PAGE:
The Long Road Home...
a philosophical journey.
About the Book
By this point in our lives (my target readers) we’ve all heard the old adage “You can’t go home.” But what does it mean? As life winds down and the drone of existence begins to wane, I'm feeling an intangible desire or need to reach back into my past and reconnect with a by-gone time and people...living and/or dead. It feels like an elusive melody that seems distantly familiar, yet strange and unidentifiable. If all the above sounds like a premonition of the inevitable, I agree and accept that my time is ticking away. But it’s not about dying…it’s about going home! I’m not afraid of dying, but I do struggle with the reality that I will no longer physically exist. I have to wonder if the term “going home” isn’t a misnomer and maybe…just maybe, we’re trying to return to “Neverland” (Fridays With Landon). When we were very young we searched for that elusive, utopian community…and studies have shown that in our declining years, we slowly revert to our childhood. Another line-of-thought is that it’s all just a mirage. We know and accept that a man can be dying of thirst, in the middle of the driest desert, and his mind will anesthetize him by creating the illusion of an oasis. If we can acknowledge that phenomenon (the mind’s coping mechanism) then it shouldn’t be much of a stretch to reason that the elderly possess those same innate coping capabilities…to ease their journey home. Of course their mirage would be about “going home”…not to a place, but to another time. What is the driver for this (apparently) universal pilgrimage? I have to wonder, even compare it to an addict’s motivation (The Path to Addiction)…one more trip down that path of pleasant memories even as the host is being sacrificed.
About the Author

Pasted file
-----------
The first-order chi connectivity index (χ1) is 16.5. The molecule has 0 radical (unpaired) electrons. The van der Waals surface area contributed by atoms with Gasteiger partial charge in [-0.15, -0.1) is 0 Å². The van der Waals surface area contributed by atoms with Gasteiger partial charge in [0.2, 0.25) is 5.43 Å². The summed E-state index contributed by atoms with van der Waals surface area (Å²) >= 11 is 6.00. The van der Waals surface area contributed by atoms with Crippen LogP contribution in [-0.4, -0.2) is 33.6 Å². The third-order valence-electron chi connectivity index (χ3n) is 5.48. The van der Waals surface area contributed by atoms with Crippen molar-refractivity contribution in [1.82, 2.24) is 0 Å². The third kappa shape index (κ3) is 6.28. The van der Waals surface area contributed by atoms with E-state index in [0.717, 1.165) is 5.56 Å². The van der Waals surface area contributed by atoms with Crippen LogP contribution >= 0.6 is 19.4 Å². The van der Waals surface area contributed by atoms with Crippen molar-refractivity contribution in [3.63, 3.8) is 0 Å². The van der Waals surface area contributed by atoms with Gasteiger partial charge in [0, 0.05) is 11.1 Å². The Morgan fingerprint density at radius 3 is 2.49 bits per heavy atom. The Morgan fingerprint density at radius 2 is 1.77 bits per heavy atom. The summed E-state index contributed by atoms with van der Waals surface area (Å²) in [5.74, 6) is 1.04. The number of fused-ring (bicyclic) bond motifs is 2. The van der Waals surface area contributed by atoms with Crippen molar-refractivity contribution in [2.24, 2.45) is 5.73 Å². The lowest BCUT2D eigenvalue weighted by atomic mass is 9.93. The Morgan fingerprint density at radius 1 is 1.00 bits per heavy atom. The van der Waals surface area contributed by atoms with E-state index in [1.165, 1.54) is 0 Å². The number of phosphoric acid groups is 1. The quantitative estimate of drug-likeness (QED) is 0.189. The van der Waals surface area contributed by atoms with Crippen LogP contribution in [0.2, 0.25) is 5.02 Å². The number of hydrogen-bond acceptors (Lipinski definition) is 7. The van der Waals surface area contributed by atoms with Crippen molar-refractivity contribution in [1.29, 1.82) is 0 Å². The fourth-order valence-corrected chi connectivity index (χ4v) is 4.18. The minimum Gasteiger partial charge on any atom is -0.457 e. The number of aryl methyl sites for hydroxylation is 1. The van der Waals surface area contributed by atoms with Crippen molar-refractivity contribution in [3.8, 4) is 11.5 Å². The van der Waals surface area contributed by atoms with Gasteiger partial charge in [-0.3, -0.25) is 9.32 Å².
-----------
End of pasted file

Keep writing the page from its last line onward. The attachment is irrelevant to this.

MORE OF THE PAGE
Richard was born in Hope, Arkansas (Bill Clinton’s boyhood home), in 1941 and his father was gone prior to Richard turning two years old. He never knew the man, but attended his funeral as a sixteen-year-old. Before boarding a Greyhound bus for California, at seventeen, Richard knew two stepfathers and a number of others who were just passing through. During those teen years, before succumbing to the beckoning allure of the outside world, Richard worked at an assortment of low-paying jobs. Summers were spent in the fields…picking cotton and/or watermelons and baling hay. After dropping out of school, eloping and landing in California, he soon realized how far out of his element he had ventured. And without the guidance of his “Constant Companion,” Richard would have spent a lifetime floundering in a sea of ignorance and ineptness…and his books would not exist. Richard’s first book (Fridays With Landon) was driven by his son’s life-altering heroin addiction. He had hoped not to author a sequel, but left the book open-ended due to historical concerns, which did in fact…resurface. For 25 years the family has endured the emotional highs and lows associated with the chaotic, frustrating and more often than not…heartbreaking task of rescuing one of their own, from the always ebbing and flowing tide of addiction. The unintended sequel (The Path to Addiction…) was triggered by a mind-numbing relapse after 30 months of sobriety. The second book was then written to bring closure…one-way or the other. The author advanced several possible scenarios for the ending of that book, but only one of those possibilities was favorable… His third book (The Long Road Home…) is a philosophical journey that we’ll all experience as our time here begins to dwindle. All three books were written after retiring from the oil industry.